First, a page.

Welcome to this week’s PA PA; in which one of the longest general election campaigns in recent history got underway with the Leader of the Opposition saying that he was not telegenic whilst the Prime Minister was filmed on an immigration raid….
Like a long-running TV series which doesn’t quite know how or when to end, the Modernising Copyright Statutory Instruments were debated again in the House of Lords this week – with the final (?) debate on private copying and parody. The full debate can be read here, but – spoiler alert – they were passed and will now come into force in October. The Hargreaves-based debate has been going on for so long that Baroness Neville-Rolfe is now the third IP Minister to have spoken on them to the Lords.
In this debate, the Government reiterated its view that music rightsholders should not be entitled to compensation for private copying – even though European law requires it – because such compensation is “priced in” to the sale of CDs. However, the IPO’s own study into this very question and published last year found the very opposite. The Government asserted that the Recital 35 of the Directive which determines the need for compensation does not apply in the UK’s case because the proposed exception is narrower than anywhere else in Europe – despite the fact that it is the only Member State where the copying will apply to locker services
The IPO believe that “the current lack of legal clarity in this area may be an obstacle to growth in cloud services in the UK”. This is a curious statement given that cloud services, like iTunes match and Amazon’s AutoRip services have been bounding along quite happily in the past few years thanks to innovate licensing by rightholders. Baroness (Estelle) Morris pointed this anomaly out highly effectively.
From the Labour front-bench, Lord Stevenson sustained the arguments raised previously that the Joint Committee on Statutory Instruments has reported that there “appears to be doubt as to whether the [proposals are] intra vires” and that Government had made a “grave error” in not bringing them forward as primary legislation. However, the Government is sticking the guns of its (not going to be published) legal advice that there is no clash. (We might hope, but I suspect in vain, that the Open Rights Group will campaign to see this advice made transparent and available.)
On the Lib Dem benches, Lord Clement-Jones continued to badger the Government on contract override provisions, noting that they appeared to fall foul of the European Communities Act. Again, he was met with the Alistair Cook-like straight bat defence that the Government believe it is acting lawfully.
A particular highlight of the debate was Lord (Michael) Grade calling out the “global army of parasites who live off the investment that creative people have made in the UK”…and…“what the Government have failed to understand throughout their deliberations on copyright since the Hargreaves report is that there is a direct correlation between investment and the investor’s ability to control and police its copyright, and to protect that investment to ensure that it gets value for it.”
So is this it? Well very probably, but the debate was again characterised by some unusual statements from the Government which may give rise to quizzical closer interest from Learned Friends. An article discussing that very possibility has appeared on the news site Outlaw, here.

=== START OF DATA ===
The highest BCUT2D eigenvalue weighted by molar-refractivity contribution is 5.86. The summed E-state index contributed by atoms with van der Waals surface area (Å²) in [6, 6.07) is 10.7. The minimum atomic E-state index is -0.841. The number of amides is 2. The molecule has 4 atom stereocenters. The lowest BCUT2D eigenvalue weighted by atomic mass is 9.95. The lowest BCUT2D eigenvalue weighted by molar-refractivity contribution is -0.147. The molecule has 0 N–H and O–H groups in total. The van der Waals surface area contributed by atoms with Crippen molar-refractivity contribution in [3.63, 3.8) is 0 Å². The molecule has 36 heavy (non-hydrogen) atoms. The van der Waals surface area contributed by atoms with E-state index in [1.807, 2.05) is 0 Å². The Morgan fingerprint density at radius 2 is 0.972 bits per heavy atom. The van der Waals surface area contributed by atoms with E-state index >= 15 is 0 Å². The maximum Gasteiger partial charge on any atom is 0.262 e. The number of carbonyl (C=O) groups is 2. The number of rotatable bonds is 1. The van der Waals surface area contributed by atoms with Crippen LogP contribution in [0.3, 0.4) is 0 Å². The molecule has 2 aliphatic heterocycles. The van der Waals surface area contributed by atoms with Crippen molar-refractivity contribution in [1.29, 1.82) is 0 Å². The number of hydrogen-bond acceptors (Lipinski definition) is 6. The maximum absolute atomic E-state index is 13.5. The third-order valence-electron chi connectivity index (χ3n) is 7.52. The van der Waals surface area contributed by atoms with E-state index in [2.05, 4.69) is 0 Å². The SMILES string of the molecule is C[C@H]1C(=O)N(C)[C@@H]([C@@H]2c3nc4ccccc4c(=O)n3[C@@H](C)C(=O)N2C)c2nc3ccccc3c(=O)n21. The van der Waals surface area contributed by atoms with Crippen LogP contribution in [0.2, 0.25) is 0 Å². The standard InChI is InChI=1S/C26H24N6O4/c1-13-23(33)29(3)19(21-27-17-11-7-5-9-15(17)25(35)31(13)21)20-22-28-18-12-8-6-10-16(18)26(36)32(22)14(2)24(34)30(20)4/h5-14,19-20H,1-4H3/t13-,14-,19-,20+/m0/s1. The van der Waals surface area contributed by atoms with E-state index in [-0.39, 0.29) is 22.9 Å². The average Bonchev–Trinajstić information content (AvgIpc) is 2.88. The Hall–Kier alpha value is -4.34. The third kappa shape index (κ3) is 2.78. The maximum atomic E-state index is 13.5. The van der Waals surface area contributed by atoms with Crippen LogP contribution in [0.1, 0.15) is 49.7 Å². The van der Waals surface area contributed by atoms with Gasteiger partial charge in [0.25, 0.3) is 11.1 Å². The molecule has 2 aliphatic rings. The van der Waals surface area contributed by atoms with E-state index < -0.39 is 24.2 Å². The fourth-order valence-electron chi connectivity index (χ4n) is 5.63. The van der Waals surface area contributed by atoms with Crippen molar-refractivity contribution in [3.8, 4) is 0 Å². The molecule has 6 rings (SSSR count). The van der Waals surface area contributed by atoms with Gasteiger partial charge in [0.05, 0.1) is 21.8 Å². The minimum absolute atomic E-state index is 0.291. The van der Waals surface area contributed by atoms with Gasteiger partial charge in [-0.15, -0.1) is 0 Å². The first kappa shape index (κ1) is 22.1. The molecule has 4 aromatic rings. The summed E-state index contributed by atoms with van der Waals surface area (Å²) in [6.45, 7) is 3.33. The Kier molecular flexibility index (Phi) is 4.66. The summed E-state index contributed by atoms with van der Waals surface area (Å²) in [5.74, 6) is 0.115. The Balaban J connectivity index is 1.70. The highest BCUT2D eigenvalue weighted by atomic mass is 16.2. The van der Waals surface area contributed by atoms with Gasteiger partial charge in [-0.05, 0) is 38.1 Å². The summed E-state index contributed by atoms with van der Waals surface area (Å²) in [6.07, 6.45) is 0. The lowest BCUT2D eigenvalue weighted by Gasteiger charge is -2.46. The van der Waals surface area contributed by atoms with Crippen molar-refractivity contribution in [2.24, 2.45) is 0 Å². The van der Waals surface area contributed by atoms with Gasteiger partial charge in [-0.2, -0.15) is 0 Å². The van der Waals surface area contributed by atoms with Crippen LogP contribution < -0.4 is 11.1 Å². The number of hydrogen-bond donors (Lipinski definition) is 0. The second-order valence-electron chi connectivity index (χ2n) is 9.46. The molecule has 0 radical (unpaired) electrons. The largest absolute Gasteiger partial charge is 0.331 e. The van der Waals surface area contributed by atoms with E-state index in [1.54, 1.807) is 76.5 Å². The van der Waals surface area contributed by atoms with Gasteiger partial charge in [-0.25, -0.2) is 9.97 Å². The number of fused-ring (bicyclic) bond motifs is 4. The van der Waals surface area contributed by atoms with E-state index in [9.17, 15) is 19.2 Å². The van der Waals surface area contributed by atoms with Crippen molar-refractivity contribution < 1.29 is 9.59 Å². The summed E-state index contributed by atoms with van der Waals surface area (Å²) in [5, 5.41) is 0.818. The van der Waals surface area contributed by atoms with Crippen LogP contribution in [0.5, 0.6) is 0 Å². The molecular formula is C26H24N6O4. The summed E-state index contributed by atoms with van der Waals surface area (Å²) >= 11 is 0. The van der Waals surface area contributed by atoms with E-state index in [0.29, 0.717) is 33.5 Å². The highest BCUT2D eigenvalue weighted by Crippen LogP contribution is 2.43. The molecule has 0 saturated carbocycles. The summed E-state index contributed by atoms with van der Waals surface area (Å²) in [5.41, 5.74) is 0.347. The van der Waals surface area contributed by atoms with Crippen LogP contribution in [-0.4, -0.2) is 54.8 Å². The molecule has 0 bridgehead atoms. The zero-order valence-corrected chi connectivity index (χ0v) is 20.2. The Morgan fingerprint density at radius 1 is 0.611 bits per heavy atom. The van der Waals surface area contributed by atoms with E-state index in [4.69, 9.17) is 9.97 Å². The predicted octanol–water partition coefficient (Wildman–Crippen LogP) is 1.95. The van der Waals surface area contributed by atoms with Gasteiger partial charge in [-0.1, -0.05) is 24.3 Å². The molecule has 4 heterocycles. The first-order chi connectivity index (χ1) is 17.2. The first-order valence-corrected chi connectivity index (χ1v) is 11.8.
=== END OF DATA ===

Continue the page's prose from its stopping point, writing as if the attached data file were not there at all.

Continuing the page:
Almost unnoticed, the parody and quotation exceptions were also passed; although Lords continued to point out that there was a startling lack of definition of the concept of parody and “fair dealing”. Championing their “victory” the Open Rights Group tweeted to ask people to nominate their favourite example of parody from recent times: we were compelled to reply the Hargreaves Economic Assessments were the best comedy pastiche of policy analysis we’d seen in years….
As reported in PA’s PA two weeks ago, Commission President Nellie Kroes made a speech at the Institute for Information Law (…no, us neither…) opining that copyright law was “crying out for reform”. In a wonderful counterblast to this view, IFRRO – the international federation of reprographic rights organisations (of which the UK’s PLS and CLA are members) has published this open letter. Rainer Just (President) and Olav Stokkmo (CEO) demolish the Commission’s argument that Canada is a model for reform, and asks – not unfairly – exactly what should replace the system of exclusive rights and exceptions which is so apparently broken. There are many highlights, but the peroration is worth quoting: “we would also welcome a dialogue on cooperation in developing a digital content market where it easier to access content legally than illegally. This can only be achieved through an open dialogue in which the Commissioner has not made up her mind on the outcome before the dialogue starts and where the Commissioner is open to the possibility that copyright works also can and should be used even when a royalty to the creator has to be paid.” It wouldn’t fit well on a banner, but it’s not bad as slogans go.
Higher Education Finance
In an interesting intervention for its content, timing and source, the recently stood-down Universities Minister David Willetts used an article in the Financial Times to suggest that universities should have the option of buying a portion of their students’ tuition fee debt. This was an idea which has been actively considered by government, he said. The plan would mean that universities, rather than the Student Loan Company, would own the debt and would thus have a financial stake in their students’ employment prospects. The Times Higher Ed’s take on the idea is here.
This Week We….
Met with the IPO to discuss the Creative Industries Council recommendations.
Next Week We…
Are meeting with some Lib Dem special advisers and planning the September roll-out of The PA’s publishing manifesto.